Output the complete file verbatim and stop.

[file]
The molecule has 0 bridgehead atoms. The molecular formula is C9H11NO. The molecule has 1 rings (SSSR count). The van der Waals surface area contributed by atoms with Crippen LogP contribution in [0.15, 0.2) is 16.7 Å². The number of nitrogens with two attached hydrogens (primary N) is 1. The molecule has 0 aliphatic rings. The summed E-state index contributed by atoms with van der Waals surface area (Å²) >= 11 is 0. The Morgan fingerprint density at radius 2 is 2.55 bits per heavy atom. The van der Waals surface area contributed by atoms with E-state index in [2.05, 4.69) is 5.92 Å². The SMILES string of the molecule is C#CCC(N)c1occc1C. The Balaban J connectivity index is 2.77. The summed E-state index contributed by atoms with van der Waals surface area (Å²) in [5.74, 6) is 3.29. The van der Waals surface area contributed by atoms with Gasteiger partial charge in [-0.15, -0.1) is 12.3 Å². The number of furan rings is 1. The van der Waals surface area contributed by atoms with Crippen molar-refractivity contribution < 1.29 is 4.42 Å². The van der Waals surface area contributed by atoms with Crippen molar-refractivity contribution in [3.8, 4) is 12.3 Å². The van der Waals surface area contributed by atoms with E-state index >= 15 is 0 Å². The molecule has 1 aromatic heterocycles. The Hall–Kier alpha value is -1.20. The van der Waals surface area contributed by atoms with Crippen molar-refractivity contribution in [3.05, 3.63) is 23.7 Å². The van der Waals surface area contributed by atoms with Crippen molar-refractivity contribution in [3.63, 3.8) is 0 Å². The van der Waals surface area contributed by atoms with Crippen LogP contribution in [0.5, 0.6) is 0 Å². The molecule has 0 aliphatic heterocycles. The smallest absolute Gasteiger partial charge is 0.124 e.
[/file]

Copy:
The molecule has 0 bridgehead atoms. The molecular formula is C9H11NO. The molecule has 1 rings (SSSR count). The van der Waals surface area contributed by atoms with Crippen LogP contribution in [0.15, 0.2) is 16.7 Å². The number of nitrogens with two attached hydrogens (primary N) is 1. The molecule has 0 aliphatic rings. The summed E-state index contributed by atoms with van der Waals surface area (Å²) >= 11 is 0. The Morgan fingerprint density at radius 2 is 2.55 bits per heavy atom. The van der Waals surface area contributed by atoms with E-state index in [2.05, 4.69) is 5.92 Å². The SMILES string of the molecule is C#CCC(N)c1occc1C. The Balaban J connectivity index is 2.77. The summed E-state index contributed by atoms with van der Waals surface area (Å²) in [5.74, 6) is 3.29. The van der Waals surface area contributed by atoms with Gasteiger partial charge in [-0.15, -0.1) is 12.3 Å². The number of furan rings is 1. The van der Waals surface area contributed by atoms with Crippen molar-refractivity contribution < 1.29 is 4.42 Å². The van der Waals surface area contributed by atoms with Crippen molar-refractivity contribution in [3.8, 4) is 12.3 Å². The van der Waals surface area contributed by atoms with E-state index >= 15 is 0 Å². The molecule has 1 aromatic heterocycles. The Hall–Kier alpha value is -1.20. The van der Waals surface area contributed by atoms with Crippen molar-refractivity contribution in [3.05, 3.63) is 23.7 Å². The van der Waals surface area contributed by atoms with Crippen molar-refractivity contribution in [3.63, 3.8) is 0 Å². The van der Waals surface area contributed by atoms with Crippen LogP contribution in [0.5, 0.6) is 0 Å². The molecule has 0 aliphatic heterocycles. The smallest absolute Gasteiger partial charge is 0.124 e.